BAT (465p) took a knock earlier this week courtesy of Grady Carter, the smoker who blamed the company's Brown and Williamson subsidiary for getting him addicted to cigarettes 40 years ago and giving him lung cancer. He was awarded $400,000 (pounds 260,000) by a Florida court for his efforts. This hacked pounds 1.4bn off the company's share price, which on reflection seems like an overreaction. If BAT does spin off its insurance businesses, its cash-generative tobacco operations will lie at a heavy discount to the market. Buy.
ANOTHER source of investor jitters at the moment is Boots (622p), which is only just returning to favour after taking full control of Do-It-All, the troubled home improvement retailer. The fall from grace also reflected a dip in profits, almost entirely to do with problems at the aforesaid DIY operations. However, the management is confident that it can solve the problems, and the core Boots the Chemists business is still going great guns, with aggressive expansion plans for the next two years. Also, if the artificial price cartel (Resale Price Maintenance) is removed from over-the-counter medicines, Boots is likely to benefit most as the market leader. Buy up to 640p.
THE insistence by the government (now enacted in legislation) that all London taxis have adequate wheelchair access could prove a goldmine for Manganese Bronze, manufacturer of the majority of black cabs. Only half of London's 18,000 cabs currently meet the standard, and the rest will have to be up to scratch by the year 2000 to keep their licences. The company currently builds around 2,700 vehicles a year, which retail at pounds 25,000 a pop. Its shares, now at 339p, are looking good for the millenium.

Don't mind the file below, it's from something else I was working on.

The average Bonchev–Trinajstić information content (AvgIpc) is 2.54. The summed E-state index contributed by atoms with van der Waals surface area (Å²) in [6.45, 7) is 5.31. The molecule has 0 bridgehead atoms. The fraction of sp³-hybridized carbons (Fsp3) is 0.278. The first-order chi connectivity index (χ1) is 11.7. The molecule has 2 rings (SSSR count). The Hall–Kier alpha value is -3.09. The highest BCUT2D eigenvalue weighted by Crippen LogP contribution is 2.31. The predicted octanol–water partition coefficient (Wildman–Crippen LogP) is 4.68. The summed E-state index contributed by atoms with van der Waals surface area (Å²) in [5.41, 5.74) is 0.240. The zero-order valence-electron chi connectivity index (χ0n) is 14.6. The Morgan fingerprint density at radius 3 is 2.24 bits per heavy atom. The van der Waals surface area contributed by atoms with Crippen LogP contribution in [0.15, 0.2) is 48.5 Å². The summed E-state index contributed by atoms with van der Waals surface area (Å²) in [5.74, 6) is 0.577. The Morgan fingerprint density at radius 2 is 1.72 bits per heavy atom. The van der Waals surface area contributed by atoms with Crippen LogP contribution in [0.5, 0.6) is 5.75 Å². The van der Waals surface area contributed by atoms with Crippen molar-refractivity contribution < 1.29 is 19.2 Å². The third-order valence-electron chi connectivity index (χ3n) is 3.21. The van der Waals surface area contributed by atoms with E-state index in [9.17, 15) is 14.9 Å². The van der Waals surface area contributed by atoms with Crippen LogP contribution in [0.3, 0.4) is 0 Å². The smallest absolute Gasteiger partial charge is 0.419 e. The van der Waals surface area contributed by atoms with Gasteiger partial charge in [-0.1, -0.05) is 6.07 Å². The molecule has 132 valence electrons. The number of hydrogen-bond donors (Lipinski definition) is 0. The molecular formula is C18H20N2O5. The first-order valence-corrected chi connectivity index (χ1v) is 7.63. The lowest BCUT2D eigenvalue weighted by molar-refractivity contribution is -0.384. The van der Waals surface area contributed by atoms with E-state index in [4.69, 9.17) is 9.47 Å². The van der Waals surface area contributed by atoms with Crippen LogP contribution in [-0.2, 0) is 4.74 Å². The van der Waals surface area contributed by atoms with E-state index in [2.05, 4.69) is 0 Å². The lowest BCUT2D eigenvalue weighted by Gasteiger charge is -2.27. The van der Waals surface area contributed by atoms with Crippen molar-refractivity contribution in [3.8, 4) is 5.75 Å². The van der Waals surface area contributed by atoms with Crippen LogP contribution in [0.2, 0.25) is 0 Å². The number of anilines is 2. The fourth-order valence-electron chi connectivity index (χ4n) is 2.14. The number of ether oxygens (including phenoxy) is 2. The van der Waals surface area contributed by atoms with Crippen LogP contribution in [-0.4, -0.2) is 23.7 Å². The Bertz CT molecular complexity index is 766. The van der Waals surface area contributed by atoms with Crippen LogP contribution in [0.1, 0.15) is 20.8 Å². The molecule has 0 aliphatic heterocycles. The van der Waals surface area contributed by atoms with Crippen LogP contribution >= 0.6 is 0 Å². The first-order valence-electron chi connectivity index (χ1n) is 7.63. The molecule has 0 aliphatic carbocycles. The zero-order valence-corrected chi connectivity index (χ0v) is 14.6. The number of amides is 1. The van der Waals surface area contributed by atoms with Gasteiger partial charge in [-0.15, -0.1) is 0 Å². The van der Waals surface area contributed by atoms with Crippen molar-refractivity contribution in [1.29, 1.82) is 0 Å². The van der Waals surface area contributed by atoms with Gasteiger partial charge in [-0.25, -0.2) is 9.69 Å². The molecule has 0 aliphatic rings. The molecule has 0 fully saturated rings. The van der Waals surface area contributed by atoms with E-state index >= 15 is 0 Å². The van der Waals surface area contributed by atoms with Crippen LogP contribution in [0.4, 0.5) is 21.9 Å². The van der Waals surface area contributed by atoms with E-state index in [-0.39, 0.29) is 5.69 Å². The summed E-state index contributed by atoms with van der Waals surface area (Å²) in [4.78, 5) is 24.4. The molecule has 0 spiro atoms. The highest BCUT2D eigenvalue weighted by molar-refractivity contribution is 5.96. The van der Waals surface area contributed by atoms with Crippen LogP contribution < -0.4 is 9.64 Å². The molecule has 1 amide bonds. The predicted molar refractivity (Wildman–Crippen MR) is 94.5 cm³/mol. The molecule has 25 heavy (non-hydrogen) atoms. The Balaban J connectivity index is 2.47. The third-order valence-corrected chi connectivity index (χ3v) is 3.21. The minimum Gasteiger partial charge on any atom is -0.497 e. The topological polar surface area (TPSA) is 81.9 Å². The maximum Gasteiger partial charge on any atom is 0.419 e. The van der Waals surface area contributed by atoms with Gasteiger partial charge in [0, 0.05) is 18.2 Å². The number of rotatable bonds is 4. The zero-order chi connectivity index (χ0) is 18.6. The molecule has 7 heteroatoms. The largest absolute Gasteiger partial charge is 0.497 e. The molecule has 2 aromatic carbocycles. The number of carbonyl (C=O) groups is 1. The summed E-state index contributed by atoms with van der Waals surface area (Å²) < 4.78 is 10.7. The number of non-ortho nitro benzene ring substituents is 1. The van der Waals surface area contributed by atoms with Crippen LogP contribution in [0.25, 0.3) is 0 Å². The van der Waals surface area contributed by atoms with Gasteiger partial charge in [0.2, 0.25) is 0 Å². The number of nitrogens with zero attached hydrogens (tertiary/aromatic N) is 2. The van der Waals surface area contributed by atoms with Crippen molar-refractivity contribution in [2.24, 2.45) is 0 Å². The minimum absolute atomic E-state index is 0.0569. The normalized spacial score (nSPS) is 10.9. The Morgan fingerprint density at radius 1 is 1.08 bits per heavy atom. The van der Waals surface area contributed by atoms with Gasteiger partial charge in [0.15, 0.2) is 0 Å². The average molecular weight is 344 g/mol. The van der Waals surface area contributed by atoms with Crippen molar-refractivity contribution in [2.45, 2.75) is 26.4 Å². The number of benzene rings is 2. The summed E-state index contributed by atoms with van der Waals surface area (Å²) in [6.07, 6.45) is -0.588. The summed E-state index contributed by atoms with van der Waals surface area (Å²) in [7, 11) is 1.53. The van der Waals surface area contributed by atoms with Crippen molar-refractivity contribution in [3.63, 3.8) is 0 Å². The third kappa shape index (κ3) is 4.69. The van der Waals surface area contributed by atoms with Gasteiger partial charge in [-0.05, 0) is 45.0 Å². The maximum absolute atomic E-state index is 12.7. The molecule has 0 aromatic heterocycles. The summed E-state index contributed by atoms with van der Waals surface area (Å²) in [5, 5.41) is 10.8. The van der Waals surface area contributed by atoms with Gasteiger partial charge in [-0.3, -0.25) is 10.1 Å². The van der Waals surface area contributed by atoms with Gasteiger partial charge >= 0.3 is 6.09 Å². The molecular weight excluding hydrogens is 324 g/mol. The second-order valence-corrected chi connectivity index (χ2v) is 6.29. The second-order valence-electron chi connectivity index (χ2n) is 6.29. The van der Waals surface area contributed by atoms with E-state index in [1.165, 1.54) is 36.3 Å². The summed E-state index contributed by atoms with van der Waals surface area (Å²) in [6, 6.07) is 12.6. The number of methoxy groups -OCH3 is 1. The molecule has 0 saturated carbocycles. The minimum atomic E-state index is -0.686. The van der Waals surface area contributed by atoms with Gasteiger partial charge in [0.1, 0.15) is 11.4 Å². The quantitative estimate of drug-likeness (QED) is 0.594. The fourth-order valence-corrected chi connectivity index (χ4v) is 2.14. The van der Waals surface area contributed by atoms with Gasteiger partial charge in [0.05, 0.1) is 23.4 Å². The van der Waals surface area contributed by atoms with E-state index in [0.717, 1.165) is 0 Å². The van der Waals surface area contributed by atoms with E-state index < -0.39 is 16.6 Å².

BAKING cakes has not been a great business in recent years, with margins for all food manufacturers flattened by the supermarkets' aggressive buying policies. No surprise then that Northumbrian Fine Foods (12.5p), suppliers of own-label cakes, flapjacks and biscuits to Asda, Boots and Tesco, has struggled along on net margins of three per cent in the last two years. But at the same time the company has managed to maintain a fairly solid financial position, which has allowed it to expand sales volume and pay a steadily increasing dividend. A research note from Wise Speke (which also acts as official broker to the company) out this week talks up the company, but acknowledges that the inhospitable market will never allow it to deliver spectacular returns. An opportunistic buy, but not for the faint of heart.
WHILE the hoopla leading to the demerger of Thorn EMI has concentrated on the glamorous EMI music business, the Thorn electrical rentals business looks the more attractive bet for long-term value. Its shares will start trading tomorrow at 400p, valuing the company at pounds 1.77bn and displacing Cookson from the FTSE-100 index. Even at this level, the shares look cheap.